There we stood, in a quiet fold of the wooded hills above the Severn, waiting for the clatter of birds and the cries of excitement from the beaters. Fathers and sons, relatives and friends were united, some after many years, for the ritual of a family shoot in a magical landscape of white haze, bright sunlight and hard frost.
As I watched my teenage son raise his gun and bring down several pheasants, I suddenly understood why this time of year focuses the mind on renewal — both personal and public. Not so much because of the birds — which will be eaten in 10 days’ time — but because of the handing-on of a deep-rooted country tradition from one generation to the next.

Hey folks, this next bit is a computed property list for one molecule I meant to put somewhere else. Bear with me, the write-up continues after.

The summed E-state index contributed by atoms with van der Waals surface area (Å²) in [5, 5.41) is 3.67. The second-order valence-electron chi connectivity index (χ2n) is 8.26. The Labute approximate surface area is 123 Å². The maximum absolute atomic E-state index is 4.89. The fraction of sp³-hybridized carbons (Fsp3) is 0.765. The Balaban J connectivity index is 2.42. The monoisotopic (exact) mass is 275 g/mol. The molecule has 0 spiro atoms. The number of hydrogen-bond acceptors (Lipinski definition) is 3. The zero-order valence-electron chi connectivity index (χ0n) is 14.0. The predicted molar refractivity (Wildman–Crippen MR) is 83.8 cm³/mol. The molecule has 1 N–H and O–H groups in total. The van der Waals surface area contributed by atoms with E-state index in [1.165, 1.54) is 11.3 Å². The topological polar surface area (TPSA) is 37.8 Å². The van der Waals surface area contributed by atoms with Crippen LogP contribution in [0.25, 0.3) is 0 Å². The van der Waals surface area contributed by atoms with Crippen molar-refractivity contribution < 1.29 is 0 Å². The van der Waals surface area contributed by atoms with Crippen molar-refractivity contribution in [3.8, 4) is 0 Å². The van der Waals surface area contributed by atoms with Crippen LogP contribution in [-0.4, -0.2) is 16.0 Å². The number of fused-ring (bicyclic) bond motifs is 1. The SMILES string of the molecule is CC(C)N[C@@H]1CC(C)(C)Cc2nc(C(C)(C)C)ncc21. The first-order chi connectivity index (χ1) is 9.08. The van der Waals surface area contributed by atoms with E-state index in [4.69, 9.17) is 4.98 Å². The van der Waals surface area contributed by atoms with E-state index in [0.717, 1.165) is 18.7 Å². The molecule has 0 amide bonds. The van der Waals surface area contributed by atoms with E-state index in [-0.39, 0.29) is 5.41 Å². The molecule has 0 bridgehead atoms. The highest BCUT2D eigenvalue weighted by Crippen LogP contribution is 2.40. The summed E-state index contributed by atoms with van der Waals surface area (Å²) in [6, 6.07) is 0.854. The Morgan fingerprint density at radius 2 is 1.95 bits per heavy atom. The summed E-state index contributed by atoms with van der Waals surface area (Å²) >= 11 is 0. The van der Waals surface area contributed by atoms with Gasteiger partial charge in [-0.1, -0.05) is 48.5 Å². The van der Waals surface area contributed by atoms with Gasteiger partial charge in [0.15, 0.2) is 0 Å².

On the public front, renewal is a political inevitability in an election year, of course, but there are still opportunities to be grasped in the dying days of this Labour administration — and not necessarily where people think they are. Gordon Brown, exhausted by, among other things, his efforts to make the epic bungle of Copenhagen a success, may not even be aware of this yet, but there is an opportunity to create a legacy as great as Yellowstone national park or the designation of the Serengeti as a wildlife reserve.